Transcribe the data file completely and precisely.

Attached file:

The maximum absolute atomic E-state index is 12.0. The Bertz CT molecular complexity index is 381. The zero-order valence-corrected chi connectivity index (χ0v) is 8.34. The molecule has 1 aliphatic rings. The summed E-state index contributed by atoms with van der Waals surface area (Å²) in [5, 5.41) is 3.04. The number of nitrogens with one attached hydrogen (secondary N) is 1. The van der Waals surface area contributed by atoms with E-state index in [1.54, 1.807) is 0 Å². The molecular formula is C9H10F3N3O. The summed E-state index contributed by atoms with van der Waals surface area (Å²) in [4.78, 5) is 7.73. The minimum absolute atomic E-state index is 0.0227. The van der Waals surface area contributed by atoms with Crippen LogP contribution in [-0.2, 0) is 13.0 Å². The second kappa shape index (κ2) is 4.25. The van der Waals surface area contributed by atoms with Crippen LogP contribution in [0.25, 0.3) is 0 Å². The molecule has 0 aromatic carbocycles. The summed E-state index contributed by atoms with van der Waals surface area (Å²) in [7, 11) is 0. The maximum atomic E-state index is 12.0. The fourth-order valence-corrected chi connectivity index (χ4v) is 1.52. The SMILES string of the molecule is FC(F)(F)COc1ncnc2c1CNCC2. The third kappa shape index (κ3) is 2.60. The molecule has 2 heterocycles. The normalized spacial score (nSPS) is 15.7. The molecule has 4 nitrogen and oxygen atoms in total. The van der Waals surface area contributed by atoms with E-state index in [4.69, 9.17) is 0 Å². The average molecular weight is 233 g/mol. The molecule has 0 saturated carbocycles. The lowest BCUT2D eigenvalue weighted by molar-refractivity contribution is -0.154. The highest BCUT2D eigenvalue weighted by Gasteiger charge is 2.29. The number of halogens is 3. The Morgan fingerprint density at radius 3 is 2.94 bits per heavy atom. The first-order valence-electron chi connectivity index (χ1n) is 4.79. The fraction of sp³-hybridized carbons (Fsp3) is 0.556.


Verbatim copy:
The maximum absolute atomic E-state index is 12.0. The Bertz CT molecular complexity index is 381. The zero-order valence-corrected chi connectivity index (χ0v) is 8.34. The molecule has 1 aliphatic rings. The summed E-state index contributed by atoms with van der Waals surface area (Å²) in [5, 5.41) is 3.04. The number of nitrogens with one attached hydrogen (secondary N) is 1. The van der Waals surface area contributed by atoms with E-state index in [1.54, 1.807) is 0 Å². The molecular formula is C9H10F3N3O. The summed E-state index contributed by atoms with van der Waals surface area (Å²) in [4.78, 5) is 7.73. The minimum absolute atomic E-state index is 0.0227. The van der Waals surface area contributed by atoms with Crippen LogP contribution in [-0.2, 0) is 13.0 Å². The second kappa shape index (κ2) is 4.25. The van der Waals surface area contributed by atoms with Crippen LogP contribution in [0.25, 0.3) is 0 Å². The molecule has 0 aromatic carbocycles. The summed E-state index contributed by atoms with van der Waals surface area (Å²) in [7, 11) is 0. The maximum atomic E-state index is 12.0. The fourth-order valence-corrected chi connectivity index (χ4v) is 1.52. The SMILES string of the molecule is FC(F)(F)COc1ncnc2c1CNCC2. The third kappa shape index (κ3) is 2.60. The molecule has 2 heterocycles. The normalized spacial score (nSPS) is 15.7. The molecule has 4 nitrogen and oxygen atoms in total. The van der Waals surface area contributed by atoms with E-state index in [4.69, 9.17) is 0 Å². The average molecular weight is 233 g/mol. The molecule has 0 saturated carbocycles. The lowest BCUT2D eigenvalue weighted by molar-refractivity contribution is -0.154. The highest BCUT2D eigenvalue weighted by Gasteiger charge is 2.29. The number of halogens is 3. The Morgan fingerprint density at radius 3 is 2.94 bits per heavy atom. The first-order valence-electron chi connectivity index (χ1n) is 4.79. The fraction of sp³-hybridized carbons (Fsp3) is 0.556.